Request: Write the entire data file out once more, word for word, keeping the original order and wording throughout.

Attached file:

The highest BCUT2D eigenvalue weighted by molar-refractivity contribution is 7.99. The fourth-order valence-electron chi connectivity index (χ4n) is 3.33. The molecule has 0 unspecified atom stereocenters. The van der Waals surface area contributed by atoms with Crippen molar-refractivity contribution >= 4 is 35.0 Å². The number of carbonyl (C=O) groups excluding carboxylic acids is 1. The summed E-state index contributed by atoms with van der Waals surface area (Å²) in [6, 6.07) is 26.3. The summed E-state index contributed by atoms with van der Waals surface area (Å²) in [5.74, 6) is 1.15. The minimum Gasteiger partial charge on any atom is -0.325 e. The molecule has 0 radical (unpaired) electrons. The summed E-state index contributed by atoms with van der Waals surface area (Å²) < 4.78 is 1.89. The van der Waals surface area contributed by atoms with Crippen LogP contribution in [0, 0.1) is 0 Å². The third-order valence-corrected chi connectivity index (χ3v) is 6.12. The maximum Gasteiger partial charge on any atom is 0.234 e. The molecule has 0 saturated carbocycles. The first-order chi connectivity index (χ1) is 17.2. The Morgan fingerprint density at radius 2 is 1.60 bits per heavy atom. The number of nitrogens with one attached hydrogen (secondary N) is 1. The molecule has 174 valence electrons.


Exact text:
The highest BCUT2D eigenvalue weighted by molar-refractivity contribution is 7.99. The fourth-order valence-electron chi connectivity index (χ4n) is 3.33. The molecule has 0 unspecified atom stereocenters. The van der Waals surface area contributed by atoms with Crippen molar-refractivity contribution >= 4 is 35.0 Å². The number of carbonyl (C=O) groups excluding carboxylic acids is 1. The summed E-state index contributed by atoms with van der Waals surface area (Å²) in [6, 6.07) is 26.3. The summed E-state index contributed by atoms with van der Waals surface area (Å²) in [5.74, 6) is 1.15. The minimum Gasteiger partial charge on any atom is -0.325 e. The molecule has 0 radical (unpaired) electrons. The summed E-state index contributed by atoms with van der Waals surface area (Å²) < 4.78 is 1.89. The van der Waals surface area contributed by atoms with Crippen LogP contribution in [0, 0.1) is 0 Å². The third-order valence-corrected chi connectivity index (χ3v) is 6.12. The maximum Gasteiger partial charge on any atom is 0.234 e. The molecule has 0 saturated carbocycles. The first-order chi connectivity index (χ1) is 17.2. The Morgan fingerprint density at radius 2 is 1.60 bits per heavy atom. The number of nitrogens with one attached hydrogen (secondary N) is 1. The molecule has 174 valence electrons.